Another favourite tactic of the Serb-nationalists propagandists was to muddy the water, by arguing that Croatian, Bosnian, Kosova Albanian and NATO forces were as guilty of atrocities as the Serb forces, or even more so. Perhaps the most graphically gruesome assertion used to support this argument was that the Kosova Liberation Army was guilty of systematically removing and trafficking the internal organs of their Serb captives – a rumour that was started by Carla del Ponte, the maverick former chief prosecutor of the International Criminal Tribunal for the former Yugoslavia, then eagerly seized upon by the water-muddiers. Yet shortly after the discovery of the Raska mass grave, the BBC reported that ‘Three parallel international investigations, by war crimes investigators from Serbia, the European Union, and the Council of Europe, have failed to uncover any evidence that the Kosovo Liberation Army (KLA) trafficked the organs of captives, according to sources close to each investigation.’ Although the KLA did commit atrocities – as all national-liberation movements that resort to armed struggle do – the myth that its atrocities represented a degree of evil equivalent to the Milosevic regime’s systematic ethnic-cleansing of hundreds of thousands of its own citizens has now been laid to rest.

The third blow against Serb-nationalist propaganda was a spectacular own goal. Ever since 1992, Serb nationalists claimed that the war in Bosnia was not a war of aggression waged by Serbia against its neighbour, but a ‘civil war’ between the Bosnian Serbs, Croats and Muslims, in which Serbia merely assisted the Bosnian Serbs. However, Serbia is currently attempting to secure the extradition of former Bosnian vice-president Ejup Ganic from the UK to Serbia to face spurious ‘war-crimes’ charges, and in order to have the legal right to do this, it has had to accept that at the time of Ganic’s alleged crimes, in early May 1992, an ‘international armed conflict’ was taking place between Serbia and Bosnia. Thus, it has casually torpedoed the eighteen-year-old myth of a Bosnian ‘civil war’.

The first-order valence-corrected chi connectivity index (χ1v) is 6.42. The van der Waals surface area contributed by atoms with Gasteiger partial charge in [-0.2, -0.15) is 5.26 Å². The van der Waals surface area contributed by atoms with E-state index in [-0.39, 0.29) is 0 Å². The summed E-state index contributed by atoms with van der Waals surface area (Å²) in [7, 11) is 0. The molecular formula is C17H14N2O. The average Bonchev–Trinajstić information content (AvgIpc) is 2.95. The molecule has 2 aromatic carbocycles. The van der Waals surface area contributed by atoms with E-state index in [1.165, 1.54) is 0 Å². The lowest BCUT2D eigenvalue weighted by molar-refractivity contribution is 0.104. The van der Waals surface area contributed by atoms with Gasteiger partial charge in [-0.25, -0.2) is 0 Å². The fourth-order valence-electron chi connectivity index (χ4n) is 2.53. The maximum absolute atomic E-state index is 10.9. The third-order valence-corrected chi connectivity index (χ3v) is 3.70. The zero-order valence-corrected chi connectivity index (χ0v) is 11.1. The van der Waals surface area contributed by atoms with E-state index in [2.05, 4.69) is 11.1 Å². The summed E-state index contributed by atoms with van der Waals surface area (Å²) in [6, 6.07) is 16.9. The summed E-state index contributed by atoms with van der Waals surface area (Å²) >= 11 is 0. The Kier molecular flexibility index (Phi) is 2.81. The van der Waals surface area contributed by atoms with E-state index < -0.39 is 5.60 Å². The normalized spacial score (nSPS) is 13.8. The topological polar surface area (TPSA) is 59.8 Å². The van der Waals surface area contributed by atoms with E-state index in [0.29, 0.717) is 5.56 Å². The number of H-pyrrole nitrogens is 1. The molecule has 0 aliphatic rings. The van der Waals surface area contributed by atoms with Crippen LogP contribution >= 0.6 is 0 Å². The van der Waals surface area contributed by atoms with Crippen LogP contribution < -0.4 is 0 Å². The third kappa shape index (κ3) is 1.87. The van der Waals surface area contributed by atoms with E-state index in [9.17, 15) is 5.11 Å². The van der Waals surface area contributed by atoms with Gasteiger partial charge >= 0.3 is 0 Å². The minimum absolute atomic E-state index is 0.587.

The steady collapse of Serb-nationalist wartime mythology in the light of new research and developments is part and parcel of the post-war normalisation of the Balkan region. It means a steadily greater awareness – in Serbia, in the Balkan region and in the world as a whole – of the true nature of the wars of the former Yugoslavia. These were wars for which a single regime – that of Slobodan Milosevic in Belgrade – was overwhelmingly to blame, and responsible for most of the killing. The more Serbia’s citizens become aware of this, the less inclined will they be to support aggressive policies reminiscent of Milosevic, while the more the international public becomes aware of it, the less inclined will the international community be to appease any further such policies. Belgrade’s ongoing attempt to have Ganic extradited is, of course, evidence that Serbia has not completely turned its back on Milosevic’s legacy, but the cup of reform is at least half full, and every myth demolished adds another drop.